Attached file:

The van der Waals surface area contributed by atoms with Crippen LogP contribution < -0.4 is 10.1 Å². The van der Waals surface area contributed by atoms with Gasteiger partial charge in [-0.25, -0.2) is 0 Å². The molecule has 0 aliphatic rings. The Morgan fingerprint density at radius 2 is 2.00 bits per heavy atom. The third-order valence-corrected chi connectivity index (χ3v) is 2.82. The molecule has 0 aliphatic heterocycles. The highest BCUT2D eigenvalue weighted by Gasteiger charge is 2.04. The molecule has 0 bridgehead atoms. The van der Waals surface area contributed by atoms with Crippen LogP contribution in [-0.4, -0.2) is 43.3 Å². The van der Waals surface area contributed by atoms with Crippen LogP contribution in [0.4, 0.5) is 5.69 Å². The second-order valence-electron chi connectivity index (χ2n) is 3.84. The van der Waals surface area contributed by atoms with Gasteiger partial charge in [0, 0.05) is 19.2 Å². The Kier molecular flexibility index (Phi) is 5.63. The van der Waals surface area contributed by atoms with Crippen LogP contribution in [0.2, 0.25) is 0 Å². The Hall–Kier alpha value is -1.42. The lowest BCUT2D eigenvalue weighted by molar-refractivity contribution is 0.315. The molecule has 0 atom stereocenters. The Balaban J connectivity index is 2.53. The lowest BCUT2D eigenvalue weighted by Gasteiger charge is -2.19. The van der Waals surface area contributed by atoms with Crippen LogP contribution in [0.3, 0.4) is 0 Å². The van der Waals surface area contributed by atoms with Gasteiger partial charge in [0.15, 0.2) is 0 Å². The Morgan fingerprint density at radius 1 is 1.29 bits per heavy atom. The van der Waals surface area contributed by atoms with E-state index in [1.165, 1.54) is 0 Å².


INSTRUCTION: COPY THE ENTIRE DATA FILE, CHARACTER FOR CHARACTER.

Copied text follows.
The van der Waals surface area contributed by atoms with Crippen LogP contribution < -0.4 is 10.1 Å². The van der Waals surface area contributed by atoms with Gasteiger partial charge in [-0.25, -0.2) is 0 Å². The molecule has 0 aliphatic rings. The Morgan fingerprint density at radius 2 is 2.00 bits per heavy atom. The third-order valence-corrected chi connectivity index (χ3v) is 2.82. The molecule has 0 aliphatic heterocycles. The highest BCUT2D eigenvalue weighted by Gasteiger charge is 2.04. The molecule has 0 bridgehead atoms. The van der Waals surface area contributed by atoms with Crippen LogP contribution in [-0.4, -0.2) is 43.3 Å². The van der Waals surface area contributed by atoms with Crippen LogP contribution in [0.4, 0.5) is 5.69 Å². The second-order valence-electron chi connectivity index (χ2n) is 3.84. The van der Waals surface area contributed by atoms with Gasteiger partial charge in [0, 0.05) is 19.2 Å². The Kier molecular flexibility index (Phi) is 5.63. The van der Waals surface area contributed by atoms with Crippen LogP contribution in [0.2, 0.25) is 0 Å². The Hall–Kier alpha value is -1.42. The lowest BCUT2D eigenvalue weighted by molar-refractivity contribution is 0.315. The molecule has 0 atom stereocenters. The Balaban J connectivity index is 2.53. The lowest BCUT2D eigenvalue weighted by Gasteiger charge is -2.19. The van der Waals surface area contributed by atoms with Crippen LogP contribution in [0.3, 0.4) is 0 Å². The van der Waals surface area contributed by atoms with Gasteiger partial charge in [0.15, 0.2) is 0 Å². The Morgan fingerprint density at radius 1 is 1.29 bits per heavy atom. The van der Waals surface area contributed by atoms with E-state index in [1.165, 1.54) is 0 Å².